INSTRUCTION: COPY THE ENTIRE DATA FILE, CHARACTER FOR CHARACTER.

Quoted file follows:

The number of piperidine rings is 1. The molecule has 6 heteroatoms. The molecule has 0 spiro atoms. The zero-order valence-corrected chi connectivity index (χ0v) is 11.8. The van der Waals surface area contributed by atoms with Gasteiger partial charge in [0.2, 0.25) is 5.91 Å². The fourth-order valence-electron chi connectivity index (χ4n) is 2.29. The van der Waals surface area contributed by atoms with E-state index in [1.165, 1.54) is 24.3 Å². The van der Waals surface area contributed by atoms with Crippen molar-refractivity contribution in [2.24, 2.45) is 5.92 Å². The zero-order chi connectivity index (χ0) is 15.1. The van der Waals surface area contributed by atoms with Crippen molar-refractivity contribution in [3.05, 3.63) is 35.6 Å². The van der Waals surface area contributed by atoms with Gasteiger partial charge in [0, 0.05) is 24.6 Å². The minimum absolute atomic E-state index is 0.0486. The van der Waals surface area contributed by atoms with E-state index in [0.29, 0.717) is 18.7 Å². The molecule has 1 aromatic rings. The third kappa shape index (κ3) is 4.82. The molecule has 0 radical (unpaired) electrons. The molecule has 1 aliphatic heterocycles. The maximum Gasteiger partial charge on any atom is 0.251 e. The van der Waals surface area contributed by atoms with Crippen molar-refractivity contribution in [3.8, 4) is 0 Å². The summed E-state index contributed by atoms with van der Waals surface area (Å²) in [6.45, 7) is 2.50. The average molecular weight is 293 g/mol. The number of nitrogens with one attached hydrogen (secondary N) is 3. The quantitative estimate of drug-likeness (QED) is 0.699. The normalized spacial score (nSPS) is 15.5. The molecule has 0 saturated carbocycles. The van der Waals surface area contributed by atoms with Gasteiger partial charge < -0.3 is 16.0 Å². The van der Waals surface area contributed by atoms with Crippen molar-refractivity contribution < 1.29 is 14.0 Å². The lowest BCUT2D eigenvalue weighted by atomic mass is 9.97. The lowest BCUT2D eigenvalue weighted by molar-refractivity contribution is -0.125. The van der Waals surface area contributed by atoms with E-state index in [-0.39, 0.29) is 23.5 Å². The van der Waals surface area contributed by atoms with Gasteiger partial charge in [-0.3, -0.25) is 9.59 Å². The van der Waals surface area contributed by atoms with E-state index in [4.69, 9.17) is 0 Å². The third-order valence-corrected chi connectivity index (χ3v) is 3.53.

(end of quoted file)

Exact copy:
The number of piperidine rings is 1. The molecule has 6 heteroatoms. The molecule has 0 spiro atoms. The zero-order valence-corrected chi connectivity index (χ0v) is 11.8. The van der Waals surface area contributed by atoms with Gasteiger partial charge in [0.2, 0.25) is 5.91 Å². The fourth-order valence-electron chi connectivity index (χ4n) is 2.29. The van der Waals surface area contributed by atoms with E-state index in [1.165, 1.54) is 24.3 Å². The van der Waals surface area contributed by atoms with Crippen molar-refractivity contribution in [2.24, 2.45) is 5.92 Å². The zero-order chi connectivity index (χ0) is 15.1. The van der Waals surface area contributed by atoms with Crippen molar-refractivity contribution in [3.05, 3.63) is 35.6 Å². The van der Waals surface area contributed by atoms with Gasteiger partial charge in [0, 0.05) is 24.6 Å². The minimum absolute atomic E-state index is 0.0486. The van der Waals surface area contributed by atoms with E-state index in [0.29, 0.717) is 18.7 Å². The molecule has 1 aromatic rings. The third kappa shape index (κ3) is 4.82. The molecule has 0 radical (unpaired) electrons. The molecule has 1 aliphatic heterocycles. The maximum Gasteiger partial charge on any atom is 0.251 e. The van der Waals surface area contributed by atoms with Crippen molar-refractivity contribution in [3.8, 4) is 0 Å². The summed E-state index contributed by atoms with van der Waals surface area (Å²) in [6.45, 7) is 2.50. The average molecular weight is 293 g/mol. The number of nitrogens with one attached hydrogen (secondary N) is 3. The quantitative estimate of drug-likeness (QED) is 0.699. The normalized spacial score (nSPS) is 15.5. The molecule has 0 saturated carbocycles. The van der Waals surface area contributed by atoms with Gasteiger partial charge < -0.3 is 16.0 Å². The van der Waals surface area contributed by atoms with Crippen molar-refractivity contribution < 1.29 is 14.0 Å². The lowest BCUT2D eigenvalue weighted by atomic mass is 9.97. The lowest BCUT2D eigenvalue weighted by molar-refractivity contribution is -0.125. The van der Waals surface area contributed by atoms with E-state index in [-0.39, 0.29) is 23.5 Å². The van der Waals surface area contributed by atoms with Gasteiger partial charge in [-0.3, -0.25) is 9.59 Å². The van der Waals surface area contributed by atoms with E-state index in [4.69, 9.17) is 0 Å². The third-order valence-corrected chi connectivity index (χ3v) is 3.53.